Non-sexually active:

    • Swabs:
      • HSV 1 and 2, VZV
        • PCR
        • OR immunofluorescence
        • OR culture
      • Gram stain and bacterial culture
      • Yeast Culture 
    • Consider the following
      • Serology:
        • Herpes simplex (HSV-1/HSV-2)
        • EBV (IgM and IgG) and/ or monotest
        • CMV and Mycoplasma
      • CRP and ESR
      • FBE
      • ANA and Consider HLA-B51 if Behçet's disease is a possibility 

    Sexually active:

    • All of the above plus:
    • Urine:
      • Pregnancy test
      • PCR for Chlamydia (First pass urine test)
      • PCR for Gonorrhea (First pass urine test)
    • Serology:
      • RPR (Rapid Plasma Reagin)
      • HIV 

    If non healing refer the patient for biopsy of lesion.


    Because of the delay in results from most of the investigations, treatment is often supportive, directed to pain relief, prevention of scarring and specific treatment based on diagnosis.  In severe cases where micturition is impossible secondary to pain, an in-dwelling catheter may be required. 

    Provide reassurance to parents and the patient that ulcers in young girls and women are often not sexually transmitted, and that recurrence rates are low. 

    1. Remove all irritants
    2. No pads, underwear, tight clothes
    3. Pain relief: 
      1. Salt baths and general vulvar hygiene are recommended (see vulvar care handout).
      2. Spray bottles or voiding in the bath to reduce external dysuria
      3. Petrolatum or zinc oxide barrier after soak
      4. Topical anaesthetics (ie. Viscous Xylocaine, Lignocaine gel 2%)
      5. Oral Analgesics ( NSAIDs)
    4. Antiviral:
      1. Consider Aciclovir if primary HSV likely diagnosis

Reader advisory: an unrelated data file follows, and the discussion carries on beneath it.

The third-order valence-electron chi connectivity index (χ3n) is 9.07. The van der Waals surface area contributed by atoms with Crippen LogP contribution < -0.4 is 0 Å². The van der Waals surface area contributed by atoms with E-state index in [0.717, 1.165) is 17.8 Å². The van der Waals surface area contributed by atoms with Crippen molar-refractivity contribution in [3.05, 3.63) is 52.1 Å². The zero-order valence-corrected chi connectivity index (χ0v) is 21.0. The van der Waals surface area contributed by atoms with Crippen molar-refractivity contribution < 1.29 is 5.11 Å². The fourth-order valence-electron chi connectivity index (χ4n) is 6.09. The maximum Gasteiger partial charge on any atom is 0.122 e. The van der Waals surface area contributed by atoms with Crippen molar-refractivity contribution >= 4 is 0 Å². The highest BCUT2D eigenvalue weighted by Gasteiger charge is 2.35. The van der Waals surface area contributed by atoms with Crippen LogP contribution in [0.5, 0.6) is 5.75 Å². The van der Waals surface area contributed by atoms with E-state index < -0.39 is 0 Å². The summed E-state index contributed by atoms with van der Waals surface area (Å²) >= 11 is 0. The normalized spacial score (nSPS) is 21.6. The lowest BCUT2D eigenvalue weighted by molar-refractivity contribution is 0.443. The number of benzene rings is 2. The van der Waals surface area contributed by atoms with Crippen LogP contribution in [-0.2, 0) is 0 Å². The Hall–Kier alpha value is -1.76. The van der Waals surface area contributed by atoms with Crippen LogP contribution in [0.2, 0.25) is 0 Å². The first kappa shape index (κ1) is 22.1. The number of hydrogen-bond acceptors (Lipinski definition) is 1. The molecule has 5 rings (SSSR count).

5. Steroids:
      1. Consider topical corticosteroids (Advantan fatty ointment) if aphthous ulcers or Behçhet's disease most likely
    6. Antibiotics: if bacterial infection suspected
    7. Treatment of Sexually Transmited Infections (Refer to CPGs on STIs)
    8. Immunosuppressants: (Discuss with Reumathology Consultant if Behchet's disease and aphtous ulcers is likely the diagnosis) 


    Most ulcers are self-limiting and can be followed up by the GP.  If the ulcers are recurrent or there are associated abnormalities to the underlying skin, then a referral to Gynaecology for follow-up should be organized.  If Behçet's disease is suspected, a referral to Rheumatology may be useful.  Dermatology or Infectious Diseases could also be consulted.

  • Reference List

    1. Janz-Robinson, E. Differential diagnosis of vulval ulcers. 2017. DermnetNZ, (viewed October 2020)
    2. Laufer, M and Emans S. Overview of vulvovaginal complaints in the prepubertal child. UpToDate (viewed October 2020)
    3. Margesson, L and Haefner, H. Vulvar lesions: differential diagnosis based on morphology. UpToDate (viewed October 2020)
    4. Margesson, L and Haefner, H. Vulvar lesions: Diagnostic evaluation. UpToDate (viewed October 2020)
    5. Oakley, A 2010. Non-sexually acquired genital ulceration. DermnetNZ (viewed October 2020)